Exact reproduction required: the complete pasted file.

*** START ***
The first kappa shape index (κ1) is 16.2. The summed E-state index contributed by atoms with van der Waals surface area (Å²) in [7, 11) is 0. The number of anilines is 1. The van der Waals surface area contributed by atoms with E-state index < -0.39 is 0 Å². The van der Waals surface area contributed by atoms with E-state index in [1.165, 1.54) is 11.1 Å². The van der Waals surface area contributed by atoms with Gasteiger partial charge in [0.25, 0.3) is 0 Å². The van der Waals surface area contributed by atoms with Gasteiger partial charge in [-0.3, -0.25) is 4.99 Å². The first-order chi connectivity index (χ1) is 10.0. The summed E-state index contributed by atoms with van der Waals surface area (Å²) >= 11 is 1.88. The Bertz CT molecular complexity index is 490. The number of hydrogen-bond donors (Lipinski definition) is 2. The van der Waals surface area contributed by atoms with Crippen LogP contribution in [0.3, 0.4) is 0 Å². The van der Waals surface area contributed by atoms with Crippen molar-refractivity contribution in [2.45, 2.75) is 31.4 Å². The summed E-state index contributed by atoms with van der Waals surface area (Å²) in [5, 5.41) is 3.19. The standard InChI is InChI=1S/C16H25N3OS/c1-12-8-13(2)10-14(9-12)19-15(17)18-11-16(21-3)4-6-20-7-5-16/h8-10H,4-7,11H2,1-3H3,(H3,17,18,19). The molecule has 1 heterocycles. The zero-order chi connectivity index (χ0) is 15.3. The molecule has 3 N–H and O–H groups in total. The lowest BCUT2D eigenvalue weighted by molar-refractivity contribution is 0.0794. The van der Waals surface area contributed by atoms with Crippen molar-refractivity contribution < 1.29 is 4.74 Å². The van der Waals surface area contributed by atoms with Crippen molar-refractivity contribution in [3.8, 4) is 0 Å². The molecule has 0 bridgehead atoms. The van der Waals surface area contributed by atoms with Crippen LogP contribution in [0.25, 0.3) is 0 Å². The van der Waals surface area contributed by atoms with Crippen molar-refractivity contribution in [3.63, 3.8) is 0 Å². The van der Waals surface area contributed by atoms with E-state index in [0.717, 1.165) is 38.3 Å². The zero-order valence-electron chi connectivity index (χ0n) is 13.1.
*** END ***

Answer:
The first kappa shape index (κ1) is 16.2. The summed E-state index contributed by atoms with van der Waals surface area (Å²) in [7, 11) is 0. The number of anilines is 1. The van der Waals surface area contributed by atoms with E-state index < -0.39 is 0 Å². The van der Waals surface area contributed by atoms with E-state index in [1.165, 1.54) is 11.1 Å². The van der Waals surface area contributed by atoms with Gasteiger partial charge in [0.25, 0.3) is 0 Å². The van der Waals surface area contributed by atoms with Gasteiger partial charge in [-0.3, -0.25) is 4.99 Å². The first-order chi connectivity index (χ1) is 10.0. The summed E-state index contributed by atoms with van der Waals surface area (Å²) >= 11 is 1.88. The Bertz CT molecular complexity index is 490. The number of hydrogen-bond donors (Lipinski definition) is 2. The van der Waals surface area contributed by atoms with Crippen LogP contribution in [0.3, 0.4) is 0 Å². The van der Waals surface area contributed by atoms with Crippen molar-refractivity contribution in [2.45, 2.75) is 31.4 Å². The summed E-state index contributed by atoms with van der Waals surface area (Å²) in [5, 5.41) is 3.19. The standard InChI is InChI=1S/C16H25N3OS/c1-12-8-13(2)10-14(9-12)19-15(17)18-11-16(21-3)4-6-20-7-5-16/h8-10H,4-7,11H2,1-3H3,(H3,17,18,19). The molecule has 1 heterocycles. The zero-order chi connectivity index (χ0) is 15.3. The molecule has 3 N–H and O–H groups in total. The lowest BCUT2D eigenvalue weighted by molar-refractivity contribution is 0.0794. The van der Waals surface area contributed by atoms with Crippen molar-refractivity contribution < 1.29 is 4.74 Å². The van der Waals surface area contributed by atoms with Crippen molar-refractivity contribution in [3.8, 4) is 0 Å². The molecule has 0 bridgehead atoms. The van der Waals surface area contributed by atoms with Crippen LogP contribution in [0.25, 0.3) is 0 Å². The van der Waals surface area contributed by atoms with Crippen molar-refractivity contribution in [3.63, 3.8) is 0 Å². The van der Waals surface area contributed by atoms with E-state index in [0.717, 1.165) is 38.3 Å². The zero-order valence-electron chi connectivity index (χ0n) is 13.1.